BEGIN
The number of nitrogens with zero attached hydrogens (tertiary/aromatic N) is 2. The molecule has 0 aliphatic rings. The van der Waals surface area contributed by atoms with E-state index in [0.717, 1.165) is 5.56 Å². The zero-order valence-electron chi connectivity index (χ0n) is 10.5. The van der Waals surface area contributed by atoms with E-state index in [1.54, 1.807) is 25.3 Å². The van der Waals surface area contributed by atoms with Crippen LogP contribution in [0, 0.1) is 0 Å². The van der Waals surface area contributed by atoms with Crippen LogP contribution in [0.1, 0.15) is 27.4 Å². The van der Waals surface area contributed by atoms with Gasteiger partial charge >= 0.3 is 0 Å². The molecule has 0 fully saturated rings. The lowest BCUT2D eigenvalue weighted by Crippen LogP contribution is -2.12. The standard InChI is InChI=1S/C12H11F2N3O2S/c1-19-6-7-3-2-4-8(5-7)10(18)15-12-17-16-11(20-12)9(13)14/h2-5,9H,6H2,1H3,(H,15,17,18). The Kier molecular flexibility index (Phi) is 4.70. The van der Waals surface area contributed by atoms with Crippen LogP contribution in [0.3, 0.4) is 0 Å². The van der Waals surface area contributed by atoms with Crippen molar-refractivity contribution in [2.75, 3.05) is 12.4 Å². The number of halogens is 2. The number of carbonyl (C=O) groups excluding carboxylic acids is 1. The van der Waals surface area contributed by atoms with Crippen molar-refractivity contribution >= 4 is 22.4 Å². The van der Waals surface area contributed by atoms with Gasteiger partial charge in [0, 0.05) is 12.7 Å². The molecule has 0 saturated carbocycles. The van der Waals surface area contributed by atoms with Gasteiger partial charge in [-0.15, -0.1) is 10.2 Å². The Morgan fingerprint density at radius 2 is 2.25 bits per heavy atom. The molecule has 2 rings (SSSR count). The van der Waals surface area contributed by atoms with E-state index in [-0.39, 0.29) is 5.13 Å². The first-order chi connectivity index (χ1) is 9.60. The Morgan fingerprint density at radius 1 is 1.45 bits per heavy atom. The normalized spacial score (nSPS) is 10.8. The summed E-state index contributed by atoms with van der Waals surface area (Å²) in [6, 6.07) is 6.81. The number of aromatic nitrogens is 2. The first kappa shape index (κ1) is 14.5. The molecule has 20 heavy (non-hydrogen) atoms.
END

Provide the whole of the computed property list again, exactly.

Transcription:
The number of nitrogens with zero attached hydrogens (tertiary/aromatic N) is 2. The molecule has 0 aliphatic rings. The van der Waals surface area contributed by atoms with E-state index in [0.717, 1.165) is 5.56 Å². The zero-order valence-electron chi connectivity index (χ0n) is 10.5. The van der Waals surface area contributed by atoms with E-state index in [1.54, 1.807) is 25.3 Å². The van der Waals surface area contributed by atoms with Crippen LogP contribution in [0, 0.1) is 0 Å². The van der Waals surface area contributed by atoms with Crippen LogP contribution in [0.1, 0.15) is 27.4 Å². The van der Waals surface area contributed by atoms with Gasteiger partial charge >= 0.3 is 0 Å². The molecule has 0 fully saturated rings. The lowest BCUT2D eigenvalue weighted by Crippen LogP contribution is -2.12. The standard InChI is InChI=1S/C12H11F2N3O2S/c1-19-6-7-3-2-4-8(5-7)10(18)15-12-17-16-11(20-12)9(13)14/h2-5,9H,6H2,1H3,(H,15,17,18). The Kier molecular flexibility index (Phi) is 4.70. The van der Waals surface area contributed by atoms with Crippen LogP contribution in [0.3, 0.4) is 0 Å². The van der Waals surface area contributed by atoms with Crippen molar-refractivity contribution in [2.75, 3.05) is 12.4 Å². The number of halogens is 2. The number of carbonyl (C=O) groups excluding carboxylic acids is 1. The van der Waals surface area contributed by atoms with Crippen molar-refractivity contribution >= 4 is 22.4 Å². The van der Waals surface area contributed by atoms with Gasteiger partial charge in [0, 0.05) is 12.7 Å². The molecule has 0 saturated carbocycles. The van der Waals surface area contributed by atoms with Gasteiger partial charge in [-0.15, -0.1) is 10.2 Å². The Morgan fingerprint density at radius 2 is 2.25 bits per heavy atom. The molecule has 2 rings (SSSR count). The van der Waals surface area contributed by atoms with E-state index in [-0.39, 0.29) is 5.13 Å². The first-order chi connectivity index (χ1) is 9.60. The Morgan fingerprint density at radius 1 is 1.45 bits per heavy atom. The normalized spacial score (nSPS) is 10.8. The summed E-state index contributed by atoms with van der Waals surface area (Å²) in [6, 6.07) is 6.81. The number of aromatic nitrogens is 2. The first kappa shape index (κ1) is 14.5. The molecule has 20 heavy (non-hydrogen) atoms.